I want to read and learn all I can, write thoughtfully and truthfully, live according to reason and ever more mature wisdom, and savor every wonderful little gift of life.
I’m not a hot-headed blusterer in the face of disagreement; I’m the opposite: a flinching coward.
So this is an ongoing journey in my life: to learn how to claim my own opinions and not run away from disagreement about opinions, beliefs, and perspectives—and, thus, from mature intellectual discussion.
You’d think I’d already have this down pat, given the fact that I left my cult-like religious world to question, study, and figure out what I wanted to believe for myself. But I think sometimes it’s easier to achieve big steps like that than to conquer the small, everyday enemies in our lives—in this case, the enemy of fear.
I typically run away from disagreement, because in the moment I don’t feel able to handle the great discomfort and fear that I feel. My usual tactics are to:
1) change the subject (and then steer clear of the topic in the future),
2) pretend to agree,
3) or, every now and then, actually let the other person talk me into her point of view.
All of these tactics had consequences far worse than the momentary discomfort I had felt during the disagreement. I was choosing short-term relief at the cost of long-term damage:
By changing the subject and steering clear of the topic, I created big divides in close relationships by withholding communication on important topics.
By pretending to agree when I really didn’t, I set up relationships built on dishonesty and fakeness.
When I let people talk me into their points of view, I was unfaithful to myself.
Sometimes these experiences turned out to be valuable anyway. I tried on someone else’s viewpoint for a while—like trying on a dress four sizes too small—and then struggled my way out of it; I gradually discovered how and why it didn’t fit me.
But unlike trying on a too-small dress (or maybe not so unlike, depending on the dress), the struggle to get out of it was really painful: I had existential crises, questioning myself and everything I previously thought was true; I gave up innocent pursuits and hobbies that I had formerly drawn great delight from; and in many other ways I betrayed myself—all because I would not face the discomfort of disagreement, claim my autonomy over my own life, and simply speak up for my own opinions and perspectives.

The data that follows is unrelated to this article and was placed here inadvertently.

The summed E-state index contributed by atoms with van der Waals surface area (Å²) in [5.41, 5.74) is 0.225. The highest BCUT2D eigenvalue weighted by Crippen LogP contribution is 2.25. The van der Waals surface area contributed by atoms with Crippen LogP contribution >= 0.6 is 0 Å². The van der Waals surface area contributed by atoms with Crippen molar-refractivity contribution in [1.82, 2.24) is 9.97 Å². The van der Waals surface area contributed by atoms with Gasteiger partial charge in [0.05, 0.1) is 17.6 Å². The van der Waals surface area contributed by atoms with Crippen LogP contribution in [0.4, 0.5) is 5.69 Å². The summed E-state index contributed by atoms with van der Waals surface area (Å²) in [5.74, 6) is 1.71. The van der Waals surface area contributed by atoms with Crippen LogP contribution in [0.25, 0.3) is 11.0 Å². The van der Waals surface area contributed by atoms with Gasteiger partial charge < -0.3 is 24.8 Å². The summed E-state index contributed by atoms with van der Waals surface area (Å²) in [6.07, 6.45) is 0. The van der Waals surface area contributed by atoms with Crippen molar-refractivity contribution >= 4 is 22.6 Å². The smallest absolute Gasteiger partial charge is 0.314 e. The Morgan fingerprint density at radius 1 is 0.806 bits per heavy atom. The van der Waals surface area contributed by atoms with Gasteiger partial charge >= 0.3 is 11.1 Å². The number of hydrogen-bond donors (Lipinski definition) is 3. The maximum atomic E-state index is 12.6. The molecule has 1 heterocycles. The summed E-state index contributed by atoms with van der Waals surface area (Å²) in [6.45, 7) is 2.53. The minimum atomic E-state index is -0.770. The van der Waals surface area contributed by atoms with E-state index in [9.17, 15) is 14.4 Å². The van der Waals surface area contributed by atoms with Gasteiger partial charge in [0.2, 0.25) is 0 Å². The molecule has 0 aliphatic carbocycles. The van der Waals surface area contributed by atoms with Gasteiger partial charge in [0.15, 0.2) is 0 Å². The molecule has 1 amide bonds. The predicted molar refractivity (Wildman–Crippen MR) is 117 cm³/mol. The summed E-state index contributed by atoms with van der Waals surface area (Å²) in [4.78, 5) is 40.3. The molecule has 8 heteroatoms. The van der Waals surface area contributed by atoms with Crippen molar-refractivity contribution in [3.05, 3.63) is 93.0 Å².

A good friend, with whom I had several of these harmful flights from disagreement, stuck with me and has helped me start gaining the courage to stand up for myself and what I think. (Thank you, “Witness.”)
Along with courage, enduring disagreements also requires self-comfort in the moment when I’m tempted to run away from the discussion—I whisper to myself mentally, “You’re fine, it’s all okay.” I also have to remind myself that I am in control of my own life now, and I’m not in danger of being knocked down by other people’s persuasions.
And who knew? It turns out, it’s not so scary anymore to speak up and say what I think. In fact, it feels pretty good! Plus, when my friends don’t have to walk on eggshells with me, they can talk to me more freely and openly, and we have better, more fruitful conversations.
Still, it’s a process—three steps forward, two steps back. But it’s progress!
Conveniently, some recent pop songs reinforce this theme for me…
“I used to bite my tongue and hold my breath
scared to rock the boat and make a mess
so I’d sit quietly
I guess that I forgot I had a choice
I let you push me past the breaking point
I stood for nothing
so I fell for everything”
— “Roar,” Katy Perry
“It’s my mouth, I can say what I want to”
— “We Can’t Stop,” Miley Cyrus
“Say what you wanna say
and let the words fall out
I wanna see you be brave”
— “Brave,” Sara Bareilles